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On June 12, Evanston police charged a 21-year-old Evanston man with unlawful use of a firearm in an incident that occurred across the street from Evanston Township High School, said Commander Jay Parrott of the Evanston Police Department.
The day before, two men had a dispute in the front yard of a residence in the 1600 block of Dodge Avenue, said the Commander. After an exchange of words, they exchanged gun shots. One man fled on foot and was caught by police who were already in the area, said the Commander. That man had a .22 semi-automatic pistol in his hand when he was caught, said the Commander. The gun was jammed.
Seventh Ward Alderman Jane Grover saw at least part of the shooting incident after coming out of the parking lot behind ETHS. As she was traveling east on Church Street just west of Dodge Avenue, she heard gun shots and then turned and saw a man firing a gun. The man was standing on the sidewalk in front of the house just south of the parking lot at Church Street and Dodge Avenue. He was firing north toward Church Street. “People were scrambling to get out of the way,” she said.
After firing, the man went into the house. “He was not the only one to go back into the house,” Ald. Grover said. She pulled over and called 911.
The house was quickly “surrounded by police,” said Commander Parrott.
“There’s disregard for safety when somebody pulls a trigger on a gun and lets a round go,” said the Commander. Speaking in general terms, he said, “These individuals that are shooting guns are not trained and they are reckless. Pretty soon they’re going to take an innocent life. They already have.”
Police recovered shell casings from the sidewalk and the front yard where the dispute took place, said the Commander. They searched the house and the area, but were not able to locate a gun. They took a man who was suspected to be the second shooter into custody for questioning, and took other persons in for questioning as well. No additional charges have been filed because police have not located the gun and no witnesses who could identify the second shooter have come forward, Commander Parrott said.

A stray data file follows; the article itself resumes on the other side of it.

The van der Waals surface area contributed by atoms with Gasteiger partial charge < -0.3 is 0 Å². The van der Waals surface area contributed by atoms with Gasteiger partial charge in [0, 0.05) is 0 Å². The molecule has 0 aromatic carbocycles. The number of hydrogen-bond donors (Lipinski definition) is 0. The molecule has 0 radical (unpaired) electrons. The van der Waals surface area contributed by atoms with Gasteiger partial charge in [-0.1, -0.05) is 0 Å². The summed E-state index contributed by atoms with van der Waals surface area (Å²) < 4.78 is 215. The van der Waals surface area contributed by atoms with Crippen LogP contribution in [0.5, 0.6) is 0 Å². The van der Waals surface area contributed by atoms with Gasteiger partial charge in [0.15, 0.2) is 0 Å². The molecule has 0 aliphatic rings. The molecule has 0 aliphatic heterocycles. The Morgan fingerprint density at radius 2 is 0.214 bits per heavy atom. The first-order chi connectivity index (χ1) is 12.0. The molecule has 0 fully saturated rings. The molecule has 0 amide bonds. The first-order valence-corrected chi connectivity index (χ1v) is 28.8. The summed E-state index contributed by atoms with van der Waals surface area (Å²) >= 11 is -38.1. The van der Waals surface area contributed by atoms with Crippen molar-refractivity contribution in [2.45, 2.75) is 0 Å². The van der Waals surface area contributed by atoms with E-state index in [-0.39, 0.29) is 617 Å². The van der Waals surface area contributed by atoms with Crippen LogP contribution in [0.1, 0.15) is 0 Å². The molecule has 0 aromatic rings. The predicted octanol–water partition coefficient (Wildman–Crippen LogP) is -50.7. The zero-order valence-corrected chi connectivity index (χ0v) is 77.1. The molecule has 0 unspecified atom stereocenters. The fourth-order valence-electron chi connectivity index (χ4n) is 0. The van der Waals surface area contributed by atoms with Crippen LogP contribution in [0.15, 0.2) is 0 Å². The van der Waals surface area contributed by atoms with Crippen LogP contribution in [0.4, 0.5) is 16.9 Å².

Ald. Grover said she was “irate” about the shooting. “There’s some idiot on our street, shooting at our people, across the street from our high school at four in the afternoon.”
She said there were five to seven people standing around the shooter, there were people pulling into the parking lot further south on Dodge Avenue for a middle school graduation, there were people at Boocoo, there were people along Church Street.
“There were at least 30 people in the immediate vicinity – within reach of a bullet – and each one of these people had information that was relevant and could have been a part of this larger puzzle about who the shooter was, who was involved, who went back into the house with him, and what’s going on. There could have been people injured. And I didn’t see anybody rushing to see if people were injured.
“We need more people when they see something to say something and to be a witness, and not make a judgment about the relevancy of that piece of information they have, but to provide it to law enforcement.,” said Ald. Grover.
When people do not come forward, “it’s a hindrance to making this community safer,” said Commander Parrott. “It’s an obstacle. A lot of people look to law enforcement officers to get these individuals off the street to make the community safer. We want to, believe me. Our number one goal is to make Evanston a safer community. But people have to understand there are obstacles.”
He too asked people to come forward if they have information.